By the Children’s Health Defense Team

Summary:

  • The Centers for Disease Control and Prevention and the American Academy of Pediatrics recommend that newborn babies receive the hepatitis B vaccine on their first day of life.
  • The infants, toddlers and young children receiving this vaccine face little to no chance of hepatitis B infection, but the vaccines impose significant risks, including the risk of neurodevelopmental disorders, autoimmune illness and even death.
  • In the 0-1 age group, there is at least a 20:1 ratio of reported vaccine injuries/deaths associated with hepatitis B vaccines compared to cases of hepatitis B infection.
  • The constitutionality of hepatitis B vaccine mandates in these populations where there is little risk for disease is arguably questionable.
  • Hepatitis B vaccination mandates fail to honor young children’s liberty, equal protection, and health.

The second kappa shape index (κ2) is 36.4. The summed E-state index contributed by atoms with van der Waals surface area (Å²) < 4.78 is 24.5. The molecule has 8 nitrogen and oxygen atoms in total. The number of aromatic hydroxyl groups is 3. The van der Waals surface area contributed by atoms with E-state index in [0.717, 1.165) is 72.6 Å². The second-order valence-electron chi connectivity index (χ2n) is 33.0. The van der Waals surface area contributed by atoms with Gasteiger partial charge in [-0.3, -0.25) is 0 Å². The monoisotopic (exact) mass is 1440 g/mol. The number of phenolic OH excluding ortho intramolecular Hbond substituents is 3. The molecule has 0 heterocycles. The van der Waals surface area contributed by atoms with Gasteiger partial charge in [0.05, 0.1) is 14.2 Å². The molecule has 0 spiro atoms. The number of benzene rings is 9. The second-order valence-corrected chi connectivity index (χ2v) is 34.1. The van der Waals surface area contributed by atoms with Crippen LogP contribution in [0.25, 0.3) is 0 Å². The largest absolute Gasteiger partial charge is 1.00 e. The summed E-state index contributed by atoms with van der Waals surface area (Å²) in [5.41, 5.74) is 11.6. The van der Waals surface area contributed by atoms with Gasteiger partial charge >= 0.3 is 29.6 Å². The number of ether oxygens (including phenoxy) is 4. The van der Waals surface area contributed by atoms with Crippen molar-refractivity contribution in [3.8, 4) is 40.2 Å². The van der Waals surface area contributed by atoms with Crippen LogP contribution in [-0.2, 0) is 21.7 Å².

The U.S. Centers for Disease Control and Prevention (CDC) and the American Academy of Pediatrics (AAP) strongly recommend that newborn babies get the hepatitis B vaccine on their first day of life. About 12 million doses are administered to American babies in any given year. However, unless their mothers harbor the virus (determined by routine prenatal blood testing), newborns are probably the least likely human beings on the planet at risk of actually getting hepatitis B. Infection risks are also extremely low for young school-age children, but—in all but two states (Alabama and South Dakota)—three to four doses of hepatitis B vaccine are not only recommended but mandated for preschool attendance, K-12 education or both.